|New International Version (©2011)|
And the LORD said to me, "Throw it to the potter"--the handsome price at which they valued me! So I took the thirty pieces of silver and threw them to the potter at the house of the LORD.
New Living Translation (©2007)
And the LORD said to me, "Throw it to the potter"--this magnificent sum at which they valued me! So I took the thirty coins and threw them to the potter in the Temple of the LORD.
English Standard Version (©2001)
Then the LORD said to me, “Throw it to the potter”—the lordly price at which I was priced by them. So I took the thirty pieces of silver and threw them into the house of the LORD, to the potter.
New American Standard Bible (©1995)
Then the LORD said to me, "Throw it to the potter, that magnificent price at which I was valued by them." So I took the thirty shekels of silver and threw them to the potter in the house of the LORD.
King James Bible (Cambridge Ed.)
And the LORD said unto me, Cast it unto the potter: a goodly price that I was prised at of them. And I took the thirty pieces of silver, and cast them to the potter in the house of the LORD.
Holman Christian Standard Bible (©2009)
Throw it to the potter," the LORD said to me--this magnificent price I was valued by them. So I took the 30 pieces of silver and threw it into the house of the LORD, to the potter.
International Standard Version (©2012)
Then the LORD told me, "Throw the money into the treasury —that magnificent value they placed on me!" So I took the 30 shekels of silver and threw them into the treasury of the Temple of the LORD.
NET Bible (©2006)
The LORD then said to me, "Throw to the potter that exorbitant sum at which they valued me!" So I took the thirty pieces of silver and threw them to the potter at the temple of the LORD.
GOD'S WORD® Translation (©1995)
The LORD told me, "Give it to the potter." So I took the 30 pieces of silver. Such a magnificent price was set by them! I gave the pieces of silver to the potter at the house of the LORD.
King James 2000 Bible (©2003)
And the LORD said unto me, Cast it unto the potter: a princely price that I was valued at by them. And I took the thirty pieces of silver, and cast them to the potter in the house of the LORD.
American King James Version
And the LORD said to me, Cast it to the potter: a goodly price that I was priced at of them. And I took the thirty pieces of silver, and cast them to the potter in the house of the LORD.
American Standard Version
And Jehovah said unto me, Cast it unto the potter, the goodly price that I was prized at by them. And I took the thirty pieces of silver, and cast them unto the potter, in the house of Jehovah.
And the Lord said to me: Cast it to the statuary, a handsome price, that I was prized at by them. And I took the thirty pieces of silver, and I cast them into the house of the Lord to the statuary.
Darby Bible Translation
And Jehovah said unto me, Cast it unto the potter: a goodly price that I was prized at by them. And I took the thirty silver-pieces, and cast them to the potter in the house of Jehovah.
English Revised Version
And the LORD said unto me, Cast it unto the potter, the goodly price that I was prised at of them. And I took the thirty pieces of silver, and cast them unto the potter, in the house of the LORD.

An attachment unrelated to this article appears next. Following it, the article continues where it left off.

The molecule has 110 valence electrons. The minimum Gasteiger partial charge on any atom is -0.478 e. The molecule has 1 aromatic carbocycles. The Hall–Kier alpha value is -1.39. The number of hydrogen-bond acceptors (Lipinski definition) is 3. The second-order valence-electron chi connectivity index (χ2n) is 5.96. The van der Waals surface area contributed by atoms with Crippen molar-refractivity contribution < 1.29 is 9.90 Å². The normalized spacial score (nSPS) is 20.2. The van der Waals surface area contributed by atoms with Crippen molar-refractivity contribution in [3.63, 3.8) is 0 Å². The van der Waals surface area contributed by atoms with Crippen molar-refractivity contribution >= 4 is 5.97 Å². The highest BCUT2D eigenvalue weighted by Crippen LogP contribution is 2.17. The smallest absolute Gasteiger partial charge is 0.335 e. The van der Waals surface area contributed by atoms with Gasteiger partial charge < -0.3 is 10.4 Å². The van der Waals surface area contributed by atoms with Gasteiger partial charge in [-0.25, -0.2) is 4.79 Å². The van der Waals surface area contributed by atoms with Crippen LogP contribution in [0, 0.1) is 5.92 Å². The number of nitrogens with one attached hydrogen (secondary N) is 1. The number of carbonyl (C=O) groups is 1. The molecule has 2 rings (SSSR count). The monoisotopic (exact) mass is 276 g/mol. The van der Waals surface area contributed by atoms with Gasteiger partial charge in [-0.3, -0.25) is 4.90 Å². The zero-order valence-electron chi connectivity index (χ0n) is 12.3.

Webster's Bible Translation
And the LORD said to me, Cast it to the potter: a goodly price that I was prized at by them. And I took the thirty pieces of silver, and cast them to the potter in the house of the LORD.
World English Bible
Yahweh said to me, "Throw it to the potter, the handsome price that I was valued at by them!" I took the thirty pieces of silver, and threw them to the potter, in the house of Yahweh.
Young's Literal Translation
And Jehovah saith unto me, 'Cast it unto the potter;' the goodly price that I have been prized at by them, and I take the thirty silverlings, and cast them to the house of Jehovah, unto the potter.
|Matthew Henry's Concise Commentary|
11:4-14 Christ came into this world for judgment to the Jewish church and nation, which were wretchedly corrupt and degenerate. Those have their minds wofully blinded, who do ill, and justify themselves in it; but God will not hold those guiltless who hold themselves so. How can we go to God to beg a blessing on unlawful methods of getting wealth, or to return thanks for success in them? There was a general decay of religion among them, and they regarded it not. The Good Shepherd would feed his flock, but his attention would chiefly be directed to the poor. As an emblem, the prophet seems to have taken two staves; Beauty, denoted the privileges of the Jewish nation, in their national covenant; the other he called Bands, denoting the harmony which hitherto united them as the flock of God. But they chose to cleave to false teachers. The carnal mind and the friendship of the world are enmity to God; and God hates all the workers of iniquity: it is easy to foresee what this will end in. The prophet demanded wages, or a reward, and received thirty pieces of silver. By Divine direction he cast it to the potter, as in disdain for the smallness of the sum. This shadowed forth the bargain of Judas to betray Christ, and the final method of applying it. Nothing ruins a people so certainly, as weakening the brotherhood among them. This follows the dissolving of the covenant between God and them: when sin abounds, love waxes cold, and civil contests follow. No wonder if those fall out among themselves, who have provoked God to fall out with them. Wilful contempt of Christ is the great cause of men's ruin. And if professors rightly valued Christ, they would not contend about little matters.